The ongoing fuel crisis is having its toll on Nigerians across the country, with some people now spending the night at filling stations just to get the commodity.
The manhour loss can better be imagined. When TheCable visited some filling stations in Lagos and Abuja, motorists narrated their gruelling experiences.
A public transport driver at a Peridot Oil and Gas Station in FESTAC, Lagos spoke on how he spent the night at the station.
“We have been here since 8pm yesterday. Some of us slept here. Up till now, we have not had any chance to go and take our bath,” the driver identified as Ojo said.
“They were selling to people with gallons but when we reached the director, he gave order to the manager to stop selling to people with gallons.”
Ojo added that the crisis is “seriously affecting our business.”
“The few ones that have are selling for N230 a litre; some are selling N200.”
PEOPLE BUYING THROUGH THE ‘BACKDOOR’
The situation at Mobil Filling Station along Karu-Nyanya road in Abuja is also depressing. Some of the motorists accused the station attendants of selling the commodity to some “rich men” through the back door.
A car owner said even though “some of us have been here since 1am,…we have not been able to get any fuel.”
“At the second line, they are collecting money; from N1000 to N500 as gate fee,” he said.
“We that have been here since the night but our own line is not moving since we did not pay any money.”
WE CAN’T WORK BECAUSE OF FUEL SCARCITY’
While the crisis bites hard on some of the road users, a tricyclist at the station wants government to find a solution to the situation before the year ends.
“Government should do something about it so that it will not continue in January. Because if it continues in January, it won’t be good, December has already gone,” the man identified as Anyanwu Samson said.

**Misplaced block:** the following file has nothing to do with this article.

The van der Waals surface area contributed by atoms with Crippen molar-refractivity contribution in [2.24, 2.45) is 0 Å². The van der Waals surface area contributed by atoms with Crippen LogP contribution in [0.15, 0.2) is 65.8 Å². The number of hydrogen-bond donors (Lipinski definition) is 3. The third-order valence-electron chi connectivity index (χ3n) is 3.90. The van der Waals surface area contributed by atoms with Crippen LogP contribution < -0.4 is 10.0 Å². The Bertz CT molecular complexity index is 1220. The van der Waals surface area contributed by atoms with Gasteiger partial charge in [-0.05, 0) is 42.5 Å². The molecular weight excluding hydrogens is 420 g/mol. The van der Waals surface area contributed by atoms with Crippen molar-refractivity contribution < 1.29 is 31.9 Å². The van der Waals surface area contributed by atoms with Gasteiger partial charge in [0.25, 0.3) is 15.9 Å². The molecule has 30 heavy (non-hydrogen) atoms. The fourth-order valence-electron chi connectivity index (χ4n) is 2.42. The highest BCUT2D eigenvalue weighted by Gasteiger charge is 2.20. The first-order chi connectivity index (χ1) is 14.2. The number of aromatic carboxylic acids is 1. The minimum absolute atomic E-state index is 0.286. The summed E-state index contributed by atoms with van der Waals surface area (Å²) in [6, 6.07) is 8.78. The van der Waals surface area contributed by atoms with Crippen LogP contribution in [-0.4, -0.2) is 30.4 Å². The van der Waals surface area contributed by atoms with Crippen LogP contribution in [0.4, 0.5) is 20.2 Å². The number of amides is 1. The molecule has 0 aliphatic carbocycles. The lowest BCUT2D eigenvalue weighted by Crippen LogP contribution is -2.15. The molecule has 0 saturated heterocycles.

“Throughout December, we did not work. We are not doing any work again. We only work for few hours in a day and park.
“From Nyanya to Jikwoyi which we used to carry N50 is now N100. People are frustrated and passengers are complaining.
“A litre of fuel at black market is N350. They are selling normal price of N145 at the filling station although they don’t give in gallons. The little you will buy, if you go a short distance, it will finish.
“If it continues next year, there will be a problem. The government will keep promising and at the end of the day, nothing will be done.”
‘BLACK MARKETERS’ EXPERIENCING BOOM
Moreover, there appears to be a particular group enjoying the current fuel crisis: small-scale sellers of the commodity better known as ‘Black marketers’.
While some filling stations in Abuja sell the price of N145 a litre, some of the “black marketers” sell for as high as N400.
“It is very horrible,” a motorcyclist told TheCable, “I bought at N300 not because I have enough money but I needed to work. If a passenger doesn’t want to pay the high amount we charge, the person should forget it.”
NNPC HASN’T FULFILLED ITS PROMISE
The Nigerian National Petroleum Corporation (NNPC) had promised that the queues would end this week.
Maikanti Baru, group managing director of the corporation, had blamed marketers for the crisis, saying part of what caused it was the rumours about the purported planned increase in the pump price of petrol.
“But we swiftly swung into action by doubling our supply nationwide. At the time the rumour started, we had about 30-day sufficiency,” he said.
“The normal daily supply to the nation is 700 trucks, equaling about 27-30 million litres per day.”
He had also assured Nigerians that the NNPC had enough products sufficiency that would last up to 30 days.